Adam bought and renovated two 4 unit properties in 2017. His efforts with the rehab and raised rents brought the value of each property up tremendously, he made half a million dollars with those properties. We dive into the details of those two projects and discuss how he made it happen. If you enjoyed today’s episode remember to subscribe in iTunes and leave us a review!
Best Ever Tweet:
Adam Kitchener Real Estate Background:
- Made $500k in 2017 through real estate
- Owns property in Brantford, Ontario
- Based in Ontario
- Say hi to him at https://unlimitedresidential.ca/
- Best Ever Book: How to Win Friends and Influence People
Join us and our online investor community: BestEverCommunity.com
Made Possible Because of Our Best Ever Sponsor:
List and manage your property all from one platform with Rentler. Once listed you can: accept applications, screen tenants, accept payments and receive maintenance tickets all in one place – and all free for landlords. Go to tryrentler.com/bestever to get started today!
Joe Fairless: Best Ever listeners, how are you doing? Welcome to the best real estate investing advice ever show. I’m Joe Fairless, and this is the world’s longest-running daily real estate investing podcast. We only talk about the best advice ever, we don’t get into any of that fluffy stuff. With us today, Adam Kitchener. How are you doing, Adam?
Adam Kitchener: I’m doing very well, thanks for having me on the show.
Joe Fairless: My pleasure, nice to have you on the show. A little bit about Adam – well, he made $500,000 in 2017 through real estate. He owns property in Brantford, Ontario, he’s based in Ontario… And with that being said, Adam, do you wanna give the Best Ever listeners a little bit more about your background and your current focus?
Adam Kitchener: Absolutely. You see, I’ve been in real estate since I was a young kid; growing up, I followed along in my father’s footsteps, who bought property when I was young, and my love grew from there. These days I’m actually working with small landlords who wanna make a name for themselves in real estate; maybe they’ve just bought their first property, they’re not quite sure what they’re doing, and rather than trial and error, they can come to a guy like me who’s gonna walk him through the process, I’m gonna manage their properties for them, and we’re gonna make their properties more valuable, get them better tenants, get those rents up, the expenses down, and in the end we all win.
So not only do I own my own property, I’m a landlord, I also have property that I manage on behalf of other people as well.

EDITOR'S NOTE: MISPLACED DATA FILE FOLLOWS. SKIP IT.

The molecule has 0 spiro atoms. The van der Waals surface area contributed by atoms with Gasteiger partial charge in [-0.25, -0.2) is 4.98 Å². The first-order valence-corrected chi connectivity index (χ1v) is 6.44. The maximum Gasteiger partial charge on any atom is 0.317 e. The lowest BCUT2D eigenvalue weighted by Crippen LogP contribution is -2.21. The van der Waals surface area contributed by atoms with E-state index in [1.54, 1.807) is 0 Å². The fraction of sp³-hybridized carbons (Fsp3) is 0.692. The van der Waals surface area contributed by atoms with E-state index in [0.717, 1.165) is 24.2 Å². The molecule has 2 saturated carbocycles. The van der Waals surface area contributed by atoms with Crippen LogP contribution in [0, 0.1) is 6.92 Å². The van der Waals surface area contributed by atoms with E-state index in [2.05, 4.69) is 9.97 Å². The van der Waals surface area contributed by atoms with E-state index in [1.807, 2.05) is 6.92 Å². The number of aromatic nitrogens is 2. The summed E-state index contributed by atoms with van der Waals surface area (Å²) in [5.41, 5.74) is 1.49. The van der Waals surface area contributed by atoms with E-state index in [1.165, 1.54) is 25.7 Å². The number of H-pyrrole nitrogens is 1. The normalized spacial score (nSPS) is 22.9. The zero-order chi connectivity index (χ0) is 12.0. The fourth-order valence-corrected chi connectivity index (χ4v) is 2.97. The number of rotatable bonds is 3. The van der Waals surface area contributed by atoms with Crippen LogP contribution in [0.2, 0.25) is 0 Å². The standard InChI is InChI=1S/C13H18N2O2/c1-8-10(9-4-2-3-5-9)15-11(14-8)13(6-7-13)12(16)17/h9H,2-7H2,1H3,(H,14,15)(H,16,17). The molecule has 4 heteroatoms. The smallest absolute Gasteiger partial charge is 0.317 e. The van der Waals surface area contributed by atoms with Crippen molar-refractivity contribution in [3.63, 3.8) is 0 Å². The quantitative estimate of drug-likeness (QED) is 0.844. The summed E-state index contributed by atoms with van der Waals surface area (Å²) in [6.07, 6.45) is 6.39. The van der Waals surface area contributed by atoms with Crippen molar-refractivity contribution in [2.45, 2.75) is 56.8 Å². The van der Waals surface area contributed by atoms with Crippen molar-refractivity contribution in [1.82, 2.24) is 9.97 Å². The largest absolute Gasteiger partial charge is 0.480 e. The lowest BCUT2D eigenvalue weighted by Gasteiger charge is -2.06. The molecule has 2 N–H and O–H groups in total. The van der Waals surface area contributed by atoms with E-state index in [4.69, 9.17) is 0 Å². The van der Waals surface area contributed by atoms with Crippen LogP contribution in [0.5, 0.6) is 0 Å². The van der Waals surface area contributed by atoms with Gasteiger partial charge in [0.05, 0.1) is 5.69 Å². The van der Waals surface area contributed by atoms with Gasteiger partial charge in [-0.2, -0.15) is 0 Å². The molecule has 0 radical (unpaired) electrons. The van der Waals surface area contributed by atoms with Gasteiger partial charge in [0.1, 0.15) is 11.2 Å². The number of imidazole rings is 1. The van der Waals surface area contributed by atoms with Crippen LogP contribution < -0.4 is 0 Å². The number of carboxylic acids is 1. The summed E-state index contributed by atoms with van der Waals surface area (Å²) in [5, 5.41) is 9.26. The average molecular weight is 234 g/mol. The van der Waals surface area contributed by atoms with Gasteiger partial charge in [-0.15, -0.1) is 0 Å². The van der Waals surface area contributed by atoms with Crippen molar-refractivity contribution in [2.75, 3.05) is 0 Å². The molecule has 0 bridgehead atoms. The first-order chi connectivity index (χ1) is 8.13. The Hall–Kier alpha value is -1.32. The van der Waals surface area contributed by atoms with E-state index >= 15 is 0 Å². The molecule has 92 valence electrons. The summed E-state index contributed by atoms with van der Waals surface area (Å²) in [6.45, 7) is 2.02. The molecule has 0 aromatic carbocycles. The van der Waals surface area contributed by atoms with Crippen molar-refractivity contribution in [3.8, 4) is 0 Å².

Joe Fairless: Okay. So you own your own property, and you also have a property management company. With the $500,000 that you made in 2017, what was the highest percent of that? Where did it come from?
Adam Kitchener: That was on the landlord side, so I actually found $500,000 in appreciated equity. I can tell you that last year I bought two properties, and they both appreciated and increased about $500,000 in equity that I was able to go after and refinance and buy more property after that.
So basically the idea is for me — I’ve heard it’s called the BRRRR investing philosophy, which is where you buy, you renovate, you re-rent, and then you refinance… That’s exactly how I did it; I bought a really rundown property, I renovated it, I re-rented it at much higher rents, and then I refinanced it when I was done.
Joe Fairless: And you did that for two properties and in total you were able to get 500k out of it?
Adam Kitchener: Out of those two properties, I made 500k, yeah. We appreciated the value on one property about 300k, and the other one appreciated about 200k.
Joe Fairless: Wow, that’s incredible. Congratulations on those! That’s some good stuff.
Adam Kitchener: Those are four four-unit apartment buildings, so a total of eight apartments we’re talking about right here.
Joe Fairless: Let’s dive into those two. How about the $300,000 one where you got 300k in equity and got access to that after doing the refinance – what did you buy the property for and then what did you do to increase the value?
Adam Kitchener: I bought a rundown fourplex in the city of Woodstock, which is a small little town just along the highway 401 area. It’s more of a blue-collar town. This building was very run down; bricks were falling off the side of the building, it didn’t even have eavestroughs, the sewer was broken, the roof needed to be replaced, and the rents were extremely low. We’re talking $500 for a two-bedroom apartment. So the first thing that I did is I went out and I took a look at it, and I was thinking to myself “What is it about this place? Why won’t it sell? Why is it so scary?”, and the thing is most people are scared of work, and I figured at the end of the day there’s nothing really here that’s that bad.